Dec 4 2012 12:00pm

The Complex Mathematical Formula Behind Twilight’s Success

Lucy Knisley

Lucy Knisley cracks the complex mathematical formula behind Twilight’s success - in comic form!

Twilight: Breaking Dawn, Part 2 (of ∞) continues to rampage as the number one movie in America, and while the success of the movies and books comes as no surprise, no one has addressed the most important question surrounding that success: Why?

Luckily, Lucy Knisley (illustrator and author of the forthcoming First Second graphic novel Relish: My Life in the Kitchen, and the webcomic Stop Paying Attention) recently cracked the complex mathematical formula behind the franchise’s mammoth success. She undertook months of painstaking research to achieve this hard-won goal, but she's feeling much better now.

Check it out in comic form below and walk away enlightened.


Larry B
1. Larry B
Still don't get it.
Larry B
2. John John
Twilight has been so popular because it has broad appeal. It appeals to girls and women of all ages. Young girls were able to read Twilight and fantasize about meeting a boy just like Edward, while older women could read it and be reminded of teenage romances they had years ago. Add in the fact that it is written in a manner easily read, you have a book that can be absorbed in no time. I think Twilight is a crock of shit, but I've certainly talked to enough fans out there to get an idea as to what the appeal is for them.
Cain Latrani
3. CainS.Latrani
...and while the success of the movies and books comes as no surprise...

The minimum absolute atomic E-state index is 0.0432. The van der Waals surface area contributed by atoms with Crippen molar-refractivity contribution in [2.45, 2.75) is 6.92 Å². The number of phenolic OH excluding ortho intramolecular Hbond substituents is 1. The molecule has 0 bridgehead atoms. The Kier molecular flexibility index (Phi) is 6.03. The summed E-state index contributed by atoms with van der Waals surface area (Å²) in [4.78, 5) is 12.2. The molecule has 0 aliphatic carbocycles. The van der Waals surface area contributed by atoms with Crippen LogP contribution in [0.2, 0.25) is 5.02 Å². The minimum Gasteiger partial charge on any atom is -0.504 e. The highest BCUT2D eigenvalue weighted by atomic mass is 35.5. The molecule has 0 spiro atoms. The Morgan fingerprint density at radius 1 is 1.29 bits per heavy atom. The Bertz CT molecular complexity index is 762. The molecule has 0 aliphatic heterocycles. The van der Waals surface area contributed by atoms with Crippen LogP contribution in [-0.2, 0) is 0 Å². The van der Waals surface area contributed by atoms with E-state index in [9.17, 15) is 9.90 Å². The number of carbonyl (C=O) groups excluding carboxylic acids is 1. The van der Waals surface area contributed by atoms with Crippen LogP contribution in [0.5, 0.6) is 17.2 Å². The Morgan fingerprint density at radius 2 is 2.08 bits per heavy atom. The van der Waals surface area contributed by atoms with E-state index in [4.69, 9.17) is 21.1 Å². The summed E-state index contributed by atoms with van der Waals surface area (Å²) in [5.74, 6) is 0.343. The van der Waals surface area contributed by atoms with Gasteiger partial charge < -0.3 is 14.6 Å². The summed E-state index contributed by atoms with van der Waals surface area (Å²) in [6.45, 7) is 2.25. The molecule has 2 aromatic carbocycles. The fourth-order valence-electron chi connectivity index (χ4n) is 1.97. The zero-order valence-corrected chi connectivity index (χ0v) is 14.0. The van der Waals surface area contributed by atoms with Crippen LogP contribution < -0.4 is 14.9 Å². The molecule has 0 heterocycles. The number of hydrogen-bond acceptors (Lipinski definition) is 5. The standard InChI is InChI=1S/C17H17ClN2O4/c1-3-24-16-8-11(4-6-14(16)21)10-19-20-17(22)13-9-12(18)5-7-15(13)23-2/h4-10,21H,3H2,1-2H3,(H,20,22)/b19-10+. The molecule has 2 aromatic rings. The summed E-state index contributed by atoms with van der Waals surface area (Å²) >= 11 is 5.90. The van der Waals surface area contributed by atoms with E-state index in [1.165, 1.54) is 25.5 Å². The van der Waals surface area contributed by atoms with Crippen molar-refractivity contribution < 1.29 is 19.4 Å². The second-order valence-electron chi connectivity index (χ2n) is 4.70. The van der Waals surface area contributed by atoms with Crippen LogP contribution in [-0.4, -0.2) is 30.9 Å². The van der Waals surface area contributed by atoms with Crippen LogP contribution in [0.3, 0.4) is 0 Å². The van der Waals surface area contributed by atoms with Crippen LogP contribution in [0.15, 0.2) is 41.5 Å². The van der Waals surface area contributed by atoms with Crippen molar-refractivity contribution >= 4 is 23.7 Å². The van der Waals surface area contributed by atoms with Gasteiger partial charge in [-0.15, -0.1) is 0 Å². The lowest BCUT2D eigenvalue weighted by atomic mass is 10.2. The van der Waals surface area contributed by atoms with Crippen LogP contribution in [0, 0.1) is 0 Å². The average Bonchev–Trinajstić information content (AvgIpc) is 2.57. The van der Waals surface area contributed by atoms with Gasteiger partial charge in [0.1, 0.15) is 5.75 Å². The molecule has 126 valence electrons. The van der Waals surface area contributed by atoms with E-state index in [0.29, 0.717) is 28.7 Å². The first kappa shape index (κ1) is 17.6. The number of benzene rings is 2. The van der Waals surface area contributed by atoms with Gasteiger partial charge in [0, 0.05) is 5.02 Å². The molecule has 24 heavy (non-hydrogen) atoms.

I'm still surprised. Nothing explains it a way I can understand.

How is this popular, much less successful?
Larry B
4. Kelli
I'm in my 40s. I read Twilight after it got popular & thought, "Yeah, it's okay." Then I talked to a 15-yr-old girl who LOVED it, and I got it. Hearing about all the things she loved about it really helped me connect with the part of me that would have enjoyed it (but probably not gone ape over it) as a teenage girl. I've since read the other three books and enjoyed them.

There are a lot of things I could point to that are part of the books' appeal, but I'll just mention one I wouldn't have come up with on my own. I asked above teenage girl if it made sense to her that Bella, who was not attractive in her old school, is suddenly so appealing to all the guys in Forks. She said, Yes. Forks is a tiny town and those kids would have been in school together since kindergarten. Suddenly a new girl shows up and she's a teenager. Nobody knew her as a dorky second grader. So now ALL the guys are interested in her ... that's how it works.

The books are full of things like that that I just skipped over when I read the first book. But to a lot of girls, they're really meaningful.

The one thing that puzzles me is the books are very slow-moving. I would have thought beefing up the suspense would have boosted their appeal, but they don't seem to need that.
Larry B
7. rfresa
Having been a fantasy fan since childhood, I read the Harry Potter and Twilight books and enjoyed them, but didn't get why people went so crazy over them. To me they aren't any more exciting than the Wizard of Earthsea or Wrinkle in Time books I read as a kid.
Larry B
8. Jana Giacomi
I love her creative mathimatical equason! Very funny and made me smile. Twilight was a huge factor in my then 11 almost 12 year old daughter to have a common ground interest. She introduced me to it and we have had many Twilight Adventures over the last 5 years. It has been amazing the bond that we have. Her High School friends are envious and constantly tell her what a cool Mom she has. We have done Press Conferences. Conventions, Premieres and many a midnight shows together.
We continue to follow Twilight as well as many other Young Adult fictions. These interest are a huge factor in our open and loving relationship that many 16 year old girls and their Moms do not have. Thank you Twilight Saga!

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